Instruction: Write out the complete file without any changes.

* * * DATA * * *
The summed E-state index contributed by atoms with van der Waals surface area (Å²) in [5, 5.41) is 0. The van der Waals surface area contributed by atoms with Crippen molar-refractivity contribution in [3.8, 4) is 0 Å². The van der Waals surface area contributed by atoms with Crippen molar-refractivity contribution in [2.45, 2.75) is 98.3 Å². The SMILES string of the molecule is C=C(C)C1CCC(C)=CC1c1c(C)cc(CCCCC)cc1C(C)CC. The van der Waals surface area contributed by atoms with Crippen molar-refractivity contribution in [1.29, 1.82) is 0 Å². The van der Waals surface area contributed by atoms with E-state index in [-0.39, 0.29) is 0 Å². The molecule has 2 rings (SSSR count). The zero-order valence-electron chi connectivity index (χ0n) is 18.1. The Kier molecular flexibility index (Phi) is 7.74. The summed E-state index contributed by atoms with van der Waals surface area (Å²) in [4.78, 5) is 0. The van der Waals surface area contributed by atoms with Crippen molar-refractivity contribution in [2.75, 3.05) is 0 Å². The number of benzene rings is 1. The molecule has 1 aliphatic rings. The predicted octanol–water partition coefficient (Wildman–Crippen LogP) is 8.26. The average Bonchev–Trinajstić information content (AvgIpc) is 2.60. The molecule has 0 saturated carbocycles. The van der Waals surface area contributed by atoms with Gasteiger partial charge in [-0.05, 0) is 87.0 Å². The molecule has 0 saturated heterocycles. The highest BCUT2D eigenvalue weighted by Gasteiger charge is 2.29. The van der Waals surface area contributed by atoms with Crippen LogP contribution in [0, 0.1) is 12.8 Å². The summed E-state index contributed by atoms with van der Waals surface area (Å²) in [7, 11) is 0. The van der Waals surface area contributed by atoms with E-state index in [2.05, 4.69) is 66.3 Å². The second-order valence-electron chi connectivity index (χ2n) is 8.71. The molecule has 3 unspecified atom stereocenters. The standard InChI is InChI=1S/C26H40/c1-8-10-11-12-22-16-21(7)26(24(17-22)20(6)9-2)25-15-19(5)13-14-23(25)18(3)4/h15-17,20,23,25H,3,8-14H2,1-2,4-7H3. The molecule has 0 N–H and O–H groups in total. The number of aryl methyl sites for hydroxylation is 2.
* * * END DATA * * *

The summed E-state index contributed by atoms with van der Waals surface area (Å²) in [5, 5.41) is 0. The van der Waals surface area contributed by atoms with Crippen molar-refractivity contribution in [3.8, 4) is 0 Å². The van der Waals surface area contributed by atoms with Crippen molar-refractivity contribution in [2.45, 2.75) is 98.3 Å². The SMILES string of the molecule is C=C(C)C1CCC(C)=CC1c1c(C)cc(CCCCC)cc1C(C)CC. The van der Waals surface area contributed by atoms with Crippen molar-refractivity contribution in [1.29, 1.82) is 0 Å². The van der Waals surface area contributed by atoms with E-state index in [-0.39, 0.29) is 0 Å². The molecule has 2 rings (SSSR count). The zero-order valence-electron chi connectivity index (χ0n) is 18.1. The Kier molecular flexibility index (Phi) is 7.74. The summed E-state index contributed by atoms with van der Waals surface area (Å²) in [4.78, 5) is 0. The van der Waals surface area contributed by atoms with Crippen molar-refractivity contribution in [2.75, 3.05) is 0 Å². The number of benzene rings is 1. The molecule has 1 aliphatic rings. The predicted octanol–water partition coefficient (Wildman–Crippen LogP) is 8.26. The average Bonchev–Trinajstić information content (AvgIpc) is 2.60. The molecule has 0 saturated carbocycles. The van der Waals surface area contributed by atoms with Gasteiger partial charge in [-0.05, 0) is 87.0 Å². The molecule has 0 saturated heterocycles. The highest BCUT2D eigenvalue weighted by Gasteiger charge is 2.29. The van der Waals surface area contributed by atoms with Crippen LogP contribution in [0, 0.1) is 12.8 Å². The summed E-state index contributed by atoms with van der Waals surface area (Å²) in [7, 11) is 0. The van der Waals surface area contributed by atoms with E-state index in [2.05, 4.69) is 66.3 Å². The second-order valence-electron chi connectivity index (χ2n) is 8.71. The molecule has 3 unspecified atom stereocenters. The standard InChI is InChI=1S/C26H40/c1-8-10-11-12-22-16-21(7)26(24(17-22)20(6)9-2)25-15-19(5)13-14-23(25)18(3)4/h15-17,20,23,25H,3,8-14H2,1-2,4-7H3. The molecule has 0 N–H and O–H groups in total. The number of aryl methyl sites for hydroxylation is 2.